day, he comes to the conclusion that he's going nowhere in life and that he
needs to turn things around. Inspired by the work of his friend, but not being
a trained artist, he starts writing comics. He begins writing stories that are
simply about his life, his first being based on watching an old Jewish woman hold up
the line at a local grocery store. Putting together a few stories, he pitches
his idea to Crumb. Pekar believes that there are too many comics about superheroes
and "funny animals": ultimately nothing that anybody could truly relate to. Crumb, liking Pekar's writing, asks to illustrate his stories, thus creating "American
Splendor", an autobiographical comic with multiple artists, turns Harvey into a local celebrity and a recognized name in the
comic world. But Pekar remains at his day job with little changed in his
attitude and financial position. In 1984, he begins seeing a young fan named
Joyce Prebar, who he invites over to Cleveland and marries almost immediately,
per her suggestion. However, the couple has a rocky relationship, constantly
arguing about her unwillingness to find a job. The success of his comic
brings him into the national spotlight. He becomes a frequent guest on Late Night with David Letterman and even his co-worker, "American Splendor" regular Toby Rodloff, begins
appearing in ads for MTV. Even a Los Angeles theater group puts together a play based off of the comic.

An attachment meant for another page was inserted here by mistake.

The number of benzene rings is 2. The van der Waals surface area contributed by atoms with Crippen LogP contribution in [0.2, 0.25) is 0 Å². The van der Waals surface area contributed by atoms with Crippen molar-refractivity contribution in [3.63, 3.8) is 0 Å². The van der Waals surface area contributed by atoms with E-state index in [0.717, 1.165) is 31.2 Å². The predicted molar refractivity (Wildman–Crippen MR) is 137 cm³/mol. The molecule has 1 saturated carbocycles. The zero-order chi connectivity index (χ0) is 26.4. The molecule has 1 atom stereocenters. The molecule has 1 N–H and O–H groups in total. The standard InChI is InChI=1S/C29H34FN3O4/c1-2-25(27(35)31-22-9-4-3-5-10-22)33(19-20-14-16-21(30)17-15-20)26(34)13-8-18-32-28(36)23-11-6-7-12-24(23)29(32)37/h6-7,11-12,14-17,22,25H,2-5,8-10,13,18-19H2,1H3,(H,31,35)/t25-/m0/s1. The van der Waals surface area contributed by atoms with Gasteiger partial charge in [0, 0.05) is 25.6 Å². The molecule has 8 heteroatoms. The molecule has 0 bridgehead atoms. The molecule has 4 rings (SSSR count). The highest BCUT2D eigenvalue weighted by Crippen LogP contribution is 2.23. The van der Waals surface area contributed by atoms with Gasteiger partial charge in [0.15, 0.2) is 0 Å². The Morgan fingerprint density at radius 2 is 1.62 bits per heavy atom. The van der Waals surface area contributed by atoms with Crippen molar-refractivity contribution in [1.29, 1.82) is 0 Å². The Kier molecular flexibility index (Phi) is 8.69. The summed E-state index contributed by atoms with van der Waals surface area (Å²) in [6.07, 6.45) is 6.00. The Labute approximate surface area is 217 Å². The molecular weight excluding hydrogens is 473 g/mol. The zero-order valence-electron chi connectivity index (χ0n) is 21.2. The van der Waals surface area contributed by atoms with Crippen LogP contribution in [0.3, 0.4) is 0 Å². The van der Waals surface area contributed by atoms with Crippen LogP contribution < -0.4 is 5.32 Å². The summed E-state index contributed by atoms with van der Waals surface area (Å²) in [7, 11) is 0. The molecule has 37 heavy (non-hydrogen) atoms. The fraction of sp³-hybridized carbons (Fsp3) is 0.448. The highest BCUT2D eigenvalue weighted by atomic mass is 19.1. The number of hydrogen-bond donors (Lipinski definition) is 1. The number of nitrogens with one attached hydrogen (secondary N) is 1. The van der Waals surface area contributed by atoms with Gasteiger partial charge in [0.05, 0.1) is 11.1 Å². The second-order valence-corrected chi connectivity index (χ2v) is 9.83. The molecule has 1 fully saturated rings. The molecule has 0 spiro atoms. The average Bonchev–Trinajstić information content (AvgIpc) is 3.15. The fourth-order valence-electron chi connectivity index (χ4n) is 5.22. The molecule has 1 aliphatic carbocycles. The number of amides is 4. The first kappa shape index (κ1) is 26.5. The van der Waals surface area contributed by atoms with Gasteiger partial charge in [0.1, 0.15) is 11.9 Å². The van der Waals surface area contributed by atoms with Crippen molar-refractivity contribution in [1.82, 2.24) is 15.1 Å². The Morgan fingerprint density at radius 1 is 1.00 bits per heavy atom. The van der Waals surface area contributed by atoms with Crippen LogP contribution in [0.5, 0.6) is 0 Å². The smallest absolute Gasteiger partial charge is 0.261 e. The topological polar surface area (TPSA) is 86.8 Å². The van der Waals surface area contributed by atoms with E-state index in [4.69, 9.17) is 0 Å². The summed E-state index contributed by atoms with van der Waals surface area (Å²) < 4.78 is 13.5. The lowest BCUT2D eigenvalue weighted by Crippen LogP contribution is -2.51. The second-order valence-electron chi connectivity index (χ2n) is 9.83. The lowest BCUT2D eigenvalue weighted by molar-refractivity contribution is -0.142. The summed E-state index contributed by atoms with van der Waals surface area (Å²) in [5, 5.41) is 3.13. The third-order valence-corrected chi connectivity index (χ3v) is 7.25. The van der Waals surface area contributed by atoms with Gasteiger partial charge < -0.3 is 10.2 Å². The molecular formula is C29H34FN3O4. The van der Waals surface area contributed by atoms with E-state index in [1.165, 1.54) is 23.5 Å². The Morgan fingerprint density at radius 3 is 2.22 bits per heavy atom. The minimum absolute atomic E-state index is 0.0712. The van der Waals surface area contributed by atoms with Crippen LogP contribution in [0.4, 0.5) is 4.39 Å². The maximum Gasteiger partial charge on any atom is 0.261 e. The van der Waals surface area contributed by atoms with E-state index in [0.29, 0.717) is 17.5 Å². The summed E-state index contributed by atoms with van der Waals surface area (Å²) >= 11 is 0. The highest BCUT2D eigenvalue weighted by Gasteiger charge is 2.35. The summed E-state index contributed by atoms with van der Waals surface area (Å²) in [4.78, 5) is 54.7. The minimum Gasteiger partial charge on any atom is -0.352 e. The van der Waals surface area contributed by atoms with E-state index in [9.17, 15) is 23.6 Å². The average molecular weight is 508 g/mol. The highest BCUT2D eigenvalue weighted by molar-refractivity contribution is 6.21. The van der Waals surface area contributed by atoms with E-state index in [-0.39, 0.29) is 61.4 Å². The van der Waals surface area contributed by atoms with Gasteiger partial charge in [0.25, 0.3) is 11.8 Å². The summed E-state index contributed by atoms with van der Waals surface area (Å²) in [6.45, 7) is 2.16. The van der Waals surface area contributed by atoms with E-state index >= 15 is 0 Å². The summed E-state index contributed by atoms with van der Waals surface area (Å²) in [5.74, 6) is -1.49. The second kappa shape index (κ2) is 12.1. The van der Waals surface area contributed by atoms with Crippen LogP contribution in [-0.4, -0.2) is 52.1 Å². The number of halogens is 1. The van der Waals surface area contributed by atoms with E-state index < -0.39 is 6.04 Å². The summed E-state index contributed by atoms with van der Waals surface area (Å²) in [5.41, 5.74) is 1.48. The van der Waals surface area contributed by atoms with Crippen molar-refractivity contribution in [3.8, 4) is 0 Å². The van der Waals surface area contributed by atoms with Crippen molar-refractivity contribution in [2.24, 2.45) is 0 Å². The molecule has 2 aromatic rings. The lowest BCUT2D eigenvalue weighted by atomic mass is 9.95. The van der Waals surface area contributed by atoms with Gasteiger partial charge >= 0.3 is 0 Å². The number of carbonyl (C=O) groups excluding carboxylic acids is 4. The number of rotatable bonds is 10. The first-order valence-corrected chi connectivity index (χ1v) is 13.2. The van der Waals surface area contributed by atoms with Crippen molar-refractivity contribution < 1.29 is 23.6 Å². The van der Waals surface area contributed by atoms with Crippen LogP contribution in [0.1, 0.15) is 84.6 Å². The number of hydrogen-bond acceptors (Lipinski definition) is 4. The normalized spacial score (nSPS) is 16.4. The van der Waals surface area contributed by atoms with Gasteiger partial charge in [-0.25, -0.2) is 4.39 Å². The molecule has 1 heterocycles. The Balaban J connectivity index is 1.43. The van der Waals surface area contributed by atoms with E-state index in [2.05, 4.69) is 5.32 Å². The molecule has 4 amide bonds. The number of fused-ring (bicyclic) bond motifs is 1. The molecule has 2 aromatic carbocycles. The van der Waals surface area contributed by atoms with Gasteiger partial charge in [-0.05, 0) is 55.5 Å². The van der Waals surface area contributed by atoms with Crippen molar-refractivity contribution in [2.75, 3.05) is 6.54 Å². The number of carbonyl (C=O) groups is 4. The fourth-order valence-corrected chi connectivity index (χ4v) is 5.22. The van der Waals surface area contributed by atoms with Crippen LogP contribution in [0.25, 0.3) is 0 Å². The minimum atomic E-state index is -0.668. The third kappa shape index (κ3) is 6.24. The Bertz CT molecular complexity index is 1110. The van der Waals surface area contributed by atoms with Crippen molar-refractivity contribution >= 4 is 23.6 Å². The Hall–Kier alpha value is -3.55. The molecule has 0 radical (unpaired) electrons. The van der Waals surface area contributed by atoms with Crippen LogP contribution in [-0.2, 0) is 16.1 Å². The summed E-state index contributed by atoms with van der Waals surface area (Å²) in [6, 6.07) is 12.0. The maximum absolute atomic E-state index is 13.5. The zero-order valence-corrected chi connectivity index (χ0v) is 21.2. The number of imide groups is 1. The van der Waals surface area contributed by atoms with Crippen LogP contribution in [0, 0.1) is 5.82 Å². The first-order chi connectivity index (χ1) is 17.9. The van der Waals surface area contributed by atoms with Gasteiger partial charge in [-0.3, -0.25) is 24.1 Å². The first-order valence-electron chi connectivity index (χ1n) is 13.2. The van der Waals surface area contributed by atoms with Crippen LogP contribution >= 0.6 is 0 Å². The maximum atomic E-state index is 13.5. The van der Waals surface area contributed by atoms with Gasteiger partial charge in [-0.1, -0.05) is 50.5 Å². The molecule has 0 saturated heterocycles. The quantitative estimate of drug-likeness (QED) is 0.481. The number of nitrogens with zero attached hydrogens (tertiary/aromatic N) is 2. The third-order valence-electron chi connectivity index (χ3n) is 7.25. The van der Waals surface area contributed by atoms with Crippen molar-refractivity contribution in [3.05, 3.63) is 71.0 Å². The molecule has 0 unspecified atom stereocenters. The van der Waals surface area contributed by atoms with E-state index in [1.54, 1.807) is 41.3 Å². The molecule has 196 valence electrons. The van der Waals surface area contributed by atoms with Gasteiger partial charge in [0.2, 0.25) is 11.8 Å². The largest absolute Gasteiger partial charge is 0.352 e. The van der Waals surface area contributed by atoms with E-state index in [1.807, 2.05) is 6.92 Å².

But Pekar soon becomes disgusted at his fame and the
media's exploitation of people like him. The aforementioned MTV ads practically
exploit Toby's newfound post- Revenge of the Nerds nerdom and Harvey has allowed
himself to become a caricature on Letterman. Additionally, he is growing ever
so concerned about a lump he found on his genitals which keeps him from
focusing on work. Meanwhile, Joyce has flown to Israel for research on comic
book she plans to write about children in warzones, leaving Harvey painfully
alone. This adds to his self-loathing. He feels that while she's out
"saving the world" he is turning into a sell-out. So for his next
appearance on Letterman he protests CBS, who had recently been
bought out by General Electric, and tells off Letterman as well as his
But soon, Harvey’s luck turns sourer. After Joyce returns, she too notices the lump and they learn from their doctor that he has lymphoma. Joyce suggests to a miserable Harvey that he should make a special comic about his experience, an idea he initially rejects under the idea that he just isn't "strong enough". So Joyce, instead, starts writing "Our Cancer Year" herself and has one of "American Splendor"'s artists, Frank Stack (referred to as "Fred" in the movie) illustrate the comic. Soon, Harvey agrees to the project. The week after the project starts, Harvey begins his treatment with every agonizing event being chronicled in the book. One evening, he asks Joyce if he is really the star of the book, or just a character that will continue once he dies and promptly falls over unconscious. In the scene soon after, Harvey tells the audience the story of the numerous Harvey Pekars who lived in Cleveland throughout the years asking "who is Harvey Pekar"?
Harvey completes his treatment and his cancer clears out. "Our Cancer Year" is released as a graphic novel and is given rave reviews and awards. The Pekars also adopt Frank's daughter, Danielle. She had accompanied Frank and the Pekars during Harvey's treatment and, with Joyce having grown to like her, Frank believed that she'd have a better life with them since her mother had "run off." By film's end, the real Harvey Pekar points out that this shouldn't be confused as a happy ending, saying that his life is still "total chaos." The film ends with the VA hospital holding a retirement party for the real-life Harvey, showing the real versions of his co-workers, family, and panning over to the comic made about the film's production.